Maybe if I was willing to play the game “wrong” and just kill everyone and not worry about sneaking around so much this wouldn’t be such a problem. BUT IT IS A STEALTH GAME. It actively discourages you from playing with all of its murder toys, punishing your score at the end of the level and ultimately giving you a darker ending. And these guards are evil! They’re often forcing civilians to give them money or just outright kill them. Why is the game going to make me feel bad for killing THESE assholes? I killed hundreds of guards in Metal Gear Solid 3 and you know how the game addressed it? By giving me the title of “Shark” at the end of the game. Thank you game. I did play it like a shark. I was very sneaky, but murderous as hell. Dishonored just makes me feel like a jerk if I take that approach.

Fine. I’ll play by your stupid rules, Dishonored. If you don’t want me to kill people, I’ll do my best to take the non-lethal approach, even though it is clearly the least fun way to play. You give me 400 ways to kill people and two ways to knock them out. Woo. If you don’t want me to kill people, then don’t have me kill people. It worked in Batman: Arkham City, a game that gives you thirty trillion ways to take out bad guys, all in non-lethal ways. Playing as Batman, you feel like a predator and it is absolutely satisfying.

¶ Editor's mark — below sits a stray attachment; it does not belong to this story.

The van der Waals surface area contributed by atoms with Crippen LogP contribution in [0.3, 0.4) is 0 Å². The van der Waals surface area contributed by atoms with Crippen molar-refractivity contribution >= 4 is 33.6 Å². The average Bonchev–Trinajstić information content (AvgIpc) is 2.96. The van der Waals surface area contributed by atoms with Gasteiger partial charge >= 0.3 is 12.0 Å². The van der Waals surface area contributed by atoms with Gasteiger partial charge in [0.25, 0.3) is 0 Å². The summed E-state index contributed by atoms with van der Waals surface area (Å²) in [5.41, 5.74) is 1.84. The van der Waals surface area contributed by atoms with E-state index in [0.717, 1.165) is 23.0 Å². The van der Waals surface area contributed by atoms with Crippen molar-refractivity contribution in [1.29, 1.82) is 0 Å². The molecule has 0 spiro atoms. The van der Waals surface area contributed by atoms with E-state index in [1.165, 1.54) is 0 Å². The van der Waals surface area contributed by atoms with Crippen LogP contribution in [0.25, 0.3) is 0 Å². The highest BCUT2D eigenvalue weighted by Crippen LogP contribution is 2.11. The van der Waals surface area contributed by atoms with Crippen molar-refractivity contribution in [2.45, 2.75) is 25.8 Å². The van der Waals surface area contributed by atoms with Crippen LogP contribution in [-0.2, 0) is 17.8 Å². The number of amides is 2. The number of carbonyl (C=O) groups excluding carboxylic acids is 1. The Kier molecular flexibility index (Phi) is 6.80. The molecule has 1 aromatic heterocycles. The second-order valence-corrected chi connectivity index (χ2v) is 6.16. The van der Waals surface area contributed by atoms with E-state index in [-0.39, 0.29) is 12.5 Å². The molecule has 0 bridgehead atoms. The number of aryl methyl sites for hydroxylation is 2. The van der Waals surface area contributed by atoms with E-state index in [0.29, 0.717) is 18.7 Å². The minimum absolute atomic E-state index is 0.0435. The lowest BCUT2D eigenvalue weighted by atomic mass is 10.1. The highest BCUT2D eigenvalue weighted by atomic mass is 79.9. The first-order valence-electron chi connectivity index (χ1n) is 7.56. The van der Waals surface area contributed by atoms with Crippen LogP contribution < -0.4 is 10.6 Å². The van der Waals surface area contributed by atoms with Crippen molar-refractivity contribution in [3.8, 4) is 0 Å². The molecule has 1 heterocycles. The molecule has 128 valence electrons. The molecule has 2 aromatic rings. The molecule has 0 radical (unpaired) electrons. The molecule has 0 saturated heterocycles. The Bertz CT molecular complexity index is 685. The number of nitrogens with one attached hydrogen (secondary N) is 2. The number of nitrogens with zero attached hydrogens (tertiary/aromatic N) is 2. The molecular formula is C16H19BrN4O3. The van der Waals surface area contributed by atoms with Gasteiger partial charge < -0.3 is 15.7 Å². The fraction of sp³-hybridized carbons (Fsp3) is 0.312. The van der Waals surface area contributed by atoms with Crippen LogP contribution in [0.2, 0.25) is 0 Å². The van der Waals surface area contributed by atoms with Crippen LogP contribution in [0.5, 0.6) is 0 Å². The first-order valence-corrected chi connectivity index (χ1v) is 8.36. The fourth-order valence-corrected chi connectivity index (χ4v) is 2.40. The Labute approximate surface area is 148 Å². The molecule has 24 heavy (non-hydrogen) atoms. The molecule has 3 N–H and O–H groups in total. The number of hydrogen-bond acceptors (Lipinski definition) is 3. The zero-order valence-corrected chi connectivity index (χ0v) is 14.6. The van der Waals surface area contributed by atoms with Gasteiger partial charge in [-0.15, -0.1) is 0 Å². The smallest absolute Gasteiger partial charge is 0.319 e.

I tend to want to be a hero in the games I play, even when the game discourages it. I was the one weirdo that played Prototype and avoided killing civilians, netting me a neat achievement (LINK). But I felt clever for taking that approach, like I had to be even smarter with all my tools, not use fewer of them. Dishonored has the option to play more like a hero, but it just feels like a chore.